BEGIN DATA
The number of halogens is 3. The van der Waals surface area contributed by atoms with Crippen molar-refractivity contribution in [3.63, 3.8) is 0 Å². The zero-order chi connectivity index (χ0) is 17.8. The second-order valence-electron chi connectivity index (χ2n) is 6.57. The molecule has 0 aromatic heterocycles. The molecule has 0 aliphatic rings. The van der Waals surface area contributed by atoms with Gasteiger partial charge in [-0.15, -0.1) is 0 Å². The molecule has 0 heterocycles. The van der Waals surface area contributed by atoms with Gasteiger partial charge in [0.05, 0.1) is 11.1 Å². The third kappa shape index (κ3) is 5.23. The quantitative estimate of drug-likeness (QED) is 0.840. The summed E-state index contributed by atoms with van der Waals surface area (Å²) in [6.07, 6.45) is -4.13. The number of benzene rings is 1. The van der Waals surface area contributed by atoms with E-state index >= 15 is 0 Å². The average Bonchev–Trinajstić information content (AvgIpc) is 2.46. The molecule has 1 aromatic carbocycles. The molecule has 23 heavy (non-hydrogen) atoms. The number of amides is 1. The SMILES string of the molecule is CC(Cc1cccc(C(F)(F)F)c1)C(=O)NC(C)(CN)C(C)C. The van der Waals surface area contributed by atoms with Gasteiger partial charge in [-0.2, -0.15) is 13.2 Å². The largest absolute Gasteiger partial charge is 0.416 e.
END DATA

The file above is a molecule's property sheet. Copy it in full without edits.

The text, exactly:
The number of halogens is 3. The van der Waals surface area contributed by atoms with Crippen molar-refractivity contribution in [3.63, 3.8) is 0 Å². The zero-order chi connectivity index (χ0) is 17.8. The second-order valence-electron chi connectivity index (χ2n) is 6.57. The molecule has 0 aromatic heterocycles. The molecule has 0 aliphatic rings. The van der Waals surface area contributed by atoms with Gasteiger partial charge in [-0.15, -0.1) is 0 Å². The molecule has 0 heterocycles. The van der Waals surface area contributed by atoms with Gasteiger partial charge in [0.05, 0.1) is 11.1 Å². The third kappa shape index (κ3) is 5.23. The quantitative estimate of drug-likeness (QED) is 0.840. The summed E-state index contributed by atoms with van der Waals surface area (Å²) in [6.07, 6.45) is -4.13. The number of benzene rings is 1. The van der Waals surface area contributed by atoms with E-state index >= 15 is 0 Å². The average Bonchev–Trinajstić information content (AvgIpc) is 2.46. The molecule has 1 aromatic carbocycles. The molecule has 23 heavy (non-hydrogen) atoms. The number of amides is 1. The SMILES string of the molecule is CC(Cc1cccc(C(F)(F)F)c1)C(=O)NC(C)(CN)C(C)C. The van der Waals surface area contributed by atoms with Gasteiger partial charge in [-0.2, -0.15) is 13.2 Å². The largest absolute Gasteiger partial charge is 0.416 e.